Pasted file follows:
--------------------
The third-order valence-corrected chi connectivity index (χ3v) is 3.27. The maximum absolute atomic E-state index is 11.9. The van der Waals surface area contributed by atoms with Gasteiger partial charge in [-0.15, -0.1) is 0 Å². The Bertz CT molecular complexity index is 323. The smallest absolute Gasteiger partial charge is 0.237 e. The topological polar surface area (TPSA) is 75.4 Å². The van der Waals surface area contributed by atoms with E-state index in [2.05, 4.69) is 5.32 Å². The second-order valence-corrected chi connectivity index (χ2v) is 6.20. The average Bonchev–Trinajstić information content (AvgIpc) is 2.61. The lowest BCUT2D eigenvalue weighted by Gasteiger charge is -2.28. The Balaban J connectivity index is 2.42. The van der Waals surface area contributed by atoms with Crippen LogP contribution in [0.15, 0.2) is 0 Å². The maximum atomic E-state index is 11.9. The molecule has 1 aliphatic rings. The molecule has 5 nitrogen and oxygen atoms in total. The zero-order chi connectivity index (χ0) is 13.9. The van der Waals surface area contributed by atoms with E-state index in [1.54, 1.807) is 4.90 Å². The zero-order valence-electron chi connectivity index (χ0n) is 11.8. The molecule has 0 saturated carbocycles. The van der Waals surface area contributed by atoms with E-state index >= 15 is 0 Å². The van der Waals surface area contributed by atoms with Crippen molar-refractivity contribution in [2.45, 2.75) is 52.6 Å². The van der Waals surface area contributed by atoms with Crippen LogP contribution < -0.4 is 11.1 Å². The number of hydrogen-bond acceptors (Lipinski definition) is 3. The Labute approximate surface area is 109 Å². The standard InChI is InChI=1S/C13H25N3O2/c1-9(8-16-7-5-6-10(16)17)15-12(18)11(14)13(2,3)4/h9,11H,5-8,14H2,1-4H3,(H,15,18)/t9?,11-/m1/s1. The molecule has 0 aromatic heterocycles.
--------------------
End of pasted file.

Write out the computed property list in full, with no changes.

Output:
The third-order valence-corrected chi connectivity index (χ3v) is 3.27. The maximum absolute atomic E-state index is 11.9. The van der Waals surface area contributed by atoms with Gasteiger partial charge in [-0.15, -0.1) is 0 Å². The Bertz CT molecular complexity index is 323. The smallest absolute Gasteiger partial charge is 0.237 e. The topological polar surface area (TPSA) is 75.4 Å². The van der Waals surface area contributed by atoms with E-state index in [2.05, 4.69) is 5.32 Å². The second-order valence-corrected chi connectivity index (χ2v) is 6.20. The average Bonchev–Trinajstić information content (AvgIpc) is 2.61. The lowest BCUT2D eigenvalue weighted by Gasteiger charge is -2.28. The Balaban J connectivity index is 2.42. The van der Waals surface area contributed by atoms with Crippen LogP contribution in [0.15, 0.2) is 0 Å². The maximum atomic E-state index is 11.9. The molecule has 1 aliphatic rings. The molecule has 5 nitrogen and oxygen atoms in total. The zero-order chi connectivity index (χ0) is 13.9. The van der Waals surface area contributed by atoms with E-state index in [1.54, 1.807) is 4.90 Å². The zero-order valence-electron chi connectivity index (χ0n) is 11.8. The molecule has 0 saturated carbocycles. The van der Waals surface area contributed by atoms with E-state index >= 15 is 0 Å². The van der Waals surface area contributed by atoms with Crippen molar-refractivity contribution in [2.45, 2.75) is 52.6 Å². The van der Waals surface area contributed by atoms with Crippen LogP contribution < -0.4 is 11.1 Å². The number of hydrogen-bond acceptors (Lipinski definition) is 3. The Labute approximate surface area is 109 Å². The standard InChI is InChI=1S/C13H25N3O2/c1-9(8-16-7-5-6-10(16)17)15-12(18)11(14)13(2,3)4/h9,11H,5-8,14H2,1-4H3,(H,15,18)/t9?,11-/m1/s1. The molecule has 0 aromatic heterocycles.